Recently, CluePoints has been taking time out with some of our valued partners to discuss hot topics in Risk-Based Monitoring (RBM). Here, in the second of an eight-part Q&A series, we spoke with Adam Butler, Senior Vice President, Strategic Development & Corporate Marketing at Bracket Global, who shared these valuable insights with us.
When it comes to the practical implementation and strategy of Risk-Based Monitoring, where do you feel current best practice lies amongst different sizes of companies and CROs?
In the context of current best practice, there is a huge amount of variety. The large pharma companies and CROs have taken an approach to Risk-Based Monitoring, which is very much focused on managing costs and reducing the amount of site monitoring but not necessarily centered on the clinical or statistical outcomes.
This could be due to the fact that internal initiatives to implement Risk-Based Monitoring seem to be focused on the high-level expectations laid out in regulatory guidance and TransCelerate’s paper. Not much of it is centered on the complex statistical problems that are out there. Small companies, however, tend to implement Risk-Based Monitoring on a program-by-program basis, considering the type of clinical trial, therapeutic area or size of the program, etc. This is encouraging, yet as is often the case with our industry, it just doesn’t seem like anyone is embracing the new approach fast enough.
How are the regulatory authorities likely to respond to the widespread adoption of Risk-Based Monitoring – are they ready for it and why?
All indications are that Risk-Based Monitoring adoption will be enthusiastically embraced by regulators. Especially the FDA, which has already released some very specific guidance and high-level recommendations from a regulatory perspective. Even back in 2009 when it introduced its PRO guidance, the FDA was starting to look at how to address issues like missing data and clinical data analysis. And then subsequent guidance on eSource and Clinical Outcomes Assessments (COA) all address the issues of how to do better statistical monitoring. We’ve been encouraging people to pay more attention to statistical analysis and not just focus on SDV data for years, so the FDA guidance validates a lot of what we are already working towards.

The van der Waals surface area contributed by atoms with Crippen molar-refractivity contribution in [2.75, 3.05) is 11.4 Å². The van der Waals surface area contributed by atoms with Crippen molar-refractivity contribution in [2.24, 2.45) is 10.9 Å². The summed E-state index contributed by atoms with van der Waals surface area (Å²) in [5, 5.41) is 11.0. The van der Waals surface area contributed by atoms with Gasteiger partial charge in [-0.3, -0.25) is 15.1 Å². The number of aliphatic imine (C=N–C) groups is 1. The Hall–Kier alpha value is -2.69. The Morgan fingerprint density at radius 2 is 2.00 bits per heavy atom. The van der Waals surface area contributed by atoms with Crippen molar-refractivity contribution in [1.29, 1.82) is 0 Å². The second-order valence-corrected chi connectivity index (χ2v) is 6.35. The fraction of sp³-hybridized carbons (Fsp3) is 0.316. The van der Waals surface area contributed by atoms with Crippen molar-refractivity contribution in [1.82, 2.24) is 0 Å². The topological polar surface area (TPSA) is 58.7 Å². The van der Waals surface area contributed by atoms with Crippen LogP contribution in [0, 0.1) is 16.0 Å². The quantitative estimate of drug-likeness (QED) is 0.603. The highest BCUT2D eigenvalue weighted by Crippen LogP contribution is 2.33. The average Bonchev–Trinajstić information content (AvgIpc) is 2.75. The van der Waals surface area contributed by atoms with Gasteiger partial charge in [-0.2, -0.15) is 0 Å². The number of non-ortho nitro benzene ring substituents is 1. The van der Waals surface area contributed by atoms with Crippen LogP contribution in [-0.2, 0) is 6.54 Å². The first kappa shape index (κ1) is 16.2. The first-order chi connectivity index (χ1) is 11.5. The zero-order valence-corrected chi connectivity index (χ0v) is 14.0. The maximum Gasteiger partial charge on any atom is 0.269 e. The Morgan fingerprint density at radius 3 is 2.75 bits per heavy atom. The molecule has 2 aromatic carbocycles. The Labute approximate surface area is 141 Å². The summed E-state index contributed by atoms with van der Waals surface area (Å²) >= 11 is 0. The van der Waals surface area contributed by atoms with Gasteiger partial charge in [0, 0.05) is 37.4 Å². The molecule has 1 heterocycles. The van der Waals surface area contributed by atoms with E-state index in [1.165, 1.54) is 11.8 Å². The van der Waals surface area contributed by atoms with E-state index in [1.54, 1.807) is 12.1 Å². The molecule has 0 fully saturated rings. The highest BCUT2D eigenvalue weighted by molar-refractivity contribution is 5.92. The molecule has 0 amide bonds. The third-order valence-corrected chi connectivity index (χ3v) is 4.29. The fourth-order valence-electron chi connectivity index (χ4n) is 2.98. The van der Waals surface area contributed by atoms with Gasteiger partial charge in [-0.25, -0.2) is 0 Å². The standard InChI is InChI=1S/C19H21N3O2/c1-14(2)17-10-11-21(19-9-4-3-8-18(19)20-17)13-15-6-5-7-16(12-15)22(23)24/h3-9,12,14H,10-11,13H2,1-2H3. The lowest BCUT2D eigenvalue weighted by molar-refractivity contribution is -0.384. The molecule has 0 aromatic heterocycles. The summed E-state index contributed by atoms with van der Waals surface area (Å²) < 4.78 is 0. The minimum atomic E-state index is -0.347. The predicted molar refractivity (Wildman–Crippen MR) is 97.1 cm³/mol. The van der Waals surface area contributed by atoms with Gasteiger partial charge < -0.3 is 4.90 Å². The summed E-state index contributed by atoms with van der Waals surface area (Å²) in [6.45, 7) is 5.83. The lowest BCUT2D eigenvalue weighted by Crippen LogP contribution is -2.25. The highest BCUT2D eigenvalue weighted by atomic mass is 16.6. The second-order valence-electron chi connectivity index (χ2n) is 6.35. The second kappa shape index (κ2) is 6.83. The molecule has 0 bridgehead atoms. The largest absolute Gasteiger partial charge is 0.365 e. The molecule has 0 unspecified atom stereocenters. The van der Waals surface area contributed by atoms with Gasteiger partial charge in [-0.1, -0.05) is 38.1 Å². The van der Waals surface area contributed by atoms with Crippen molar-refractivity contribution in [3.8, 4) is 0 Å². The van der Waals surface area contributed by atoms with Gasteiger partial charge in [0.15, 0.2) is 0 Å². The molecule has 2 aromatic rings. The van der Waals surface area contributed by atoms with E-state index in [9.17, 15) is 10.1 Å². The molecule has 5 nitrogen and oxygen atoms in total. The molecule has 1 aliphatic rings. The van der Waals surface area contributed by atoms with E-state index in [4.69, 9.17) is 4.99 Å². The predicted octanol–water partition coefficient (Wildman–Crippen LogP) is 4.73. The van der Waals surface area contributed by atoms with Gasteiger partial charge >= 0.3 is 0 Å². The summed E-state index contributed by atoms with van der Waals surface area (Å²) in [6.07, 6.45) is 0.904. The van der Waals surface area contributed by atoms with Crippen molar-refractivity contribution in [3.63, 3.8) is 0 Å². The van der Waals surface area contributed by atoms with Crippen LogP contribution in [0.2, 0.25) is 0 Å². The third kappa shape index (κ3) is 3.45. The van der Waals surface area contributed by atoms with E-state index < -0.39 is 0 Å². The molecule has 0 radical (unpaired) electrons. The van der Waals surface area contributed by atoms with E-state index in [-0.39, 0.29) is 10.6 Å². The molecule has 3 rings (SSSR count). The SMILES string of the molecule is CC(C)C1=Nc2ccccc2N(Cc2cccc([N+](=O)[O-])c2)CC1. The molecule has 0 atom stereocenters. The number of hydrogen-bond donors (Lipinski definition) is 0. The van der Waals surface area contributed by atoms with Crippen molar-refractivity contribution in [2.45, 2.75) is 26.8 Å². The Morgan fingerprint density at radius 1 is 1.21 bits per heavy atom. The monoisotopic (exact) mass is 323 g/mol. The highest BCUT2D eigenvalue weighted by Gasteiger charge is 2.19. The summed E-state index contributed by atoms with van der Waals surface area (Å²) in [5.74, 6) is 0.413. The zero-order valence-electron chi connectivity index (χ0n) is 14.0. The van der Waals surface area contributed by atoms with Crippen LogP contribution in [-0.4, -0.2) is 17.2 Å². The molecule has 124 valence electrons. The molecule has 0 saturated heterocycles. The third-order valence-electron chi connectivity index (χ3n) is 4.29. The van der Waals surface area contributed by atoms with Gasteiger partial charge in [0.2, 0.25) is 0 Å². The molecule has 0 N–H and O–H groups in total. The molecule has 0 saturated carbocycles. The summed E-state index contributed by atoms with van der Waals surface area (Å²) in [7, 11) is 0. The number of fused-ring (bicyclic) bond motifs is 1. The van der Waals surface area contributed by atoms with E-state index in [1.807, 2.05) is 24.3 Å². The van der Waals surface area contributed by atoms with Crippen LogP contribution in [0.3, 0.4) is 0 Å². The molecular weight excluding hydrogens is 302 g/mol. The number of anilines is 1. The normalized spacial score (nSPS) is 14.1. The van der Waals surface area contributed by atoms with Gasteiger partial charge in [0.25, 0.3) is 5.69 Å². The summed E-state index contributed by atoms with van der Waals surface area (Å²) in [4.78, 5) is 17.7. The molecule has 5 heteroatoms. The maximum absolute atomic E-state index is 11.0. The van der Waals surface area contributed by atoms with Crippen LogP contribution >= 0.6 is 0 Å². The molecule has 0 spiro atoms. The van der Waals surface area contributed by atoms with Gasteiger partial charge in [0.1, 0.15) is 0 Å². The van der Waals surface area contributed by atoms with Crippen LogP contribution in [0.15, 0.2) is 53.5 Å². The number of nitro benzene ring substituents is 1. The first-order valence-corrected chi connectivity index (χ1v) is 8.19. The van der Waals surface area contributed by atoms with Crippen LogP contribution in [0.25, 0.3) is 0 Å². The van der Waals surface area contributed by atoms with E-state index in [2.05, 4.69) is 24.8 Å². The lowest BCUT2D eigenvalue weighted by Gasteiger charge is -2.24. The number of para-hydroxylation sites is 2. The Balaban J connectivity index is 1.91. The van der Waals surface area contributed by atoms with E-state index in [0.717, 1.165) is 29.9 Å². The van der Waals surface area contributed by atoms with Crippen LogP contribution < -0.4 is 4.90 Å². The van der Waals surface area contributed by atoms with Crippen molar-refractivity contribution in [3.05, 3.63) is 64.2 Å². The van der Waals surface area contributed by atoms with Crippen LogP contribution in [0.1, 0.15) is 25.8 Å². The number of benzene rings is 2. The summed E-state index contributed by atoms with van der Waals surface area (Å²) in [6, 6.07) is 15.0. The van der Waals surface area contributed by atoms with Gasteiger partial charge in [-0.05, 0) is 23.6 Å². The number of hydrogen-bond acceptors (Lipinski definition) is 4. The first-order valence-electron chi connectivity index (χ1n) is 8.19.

In my experience, regulators are very willing to answer questions and offer recommendations outside of the context of a specific guidance. So in my opinion, the best way for companies to ensure successful implementation of Risk-Based Monitoring is to engage with the relevant authorities as often as possible and if necessary, adjust study protocols according to their advice. The existing guidance is further proof that regulators are open to new approaches, so the burden really is on the industry to make sure their methods are validated before they are submitted for approval.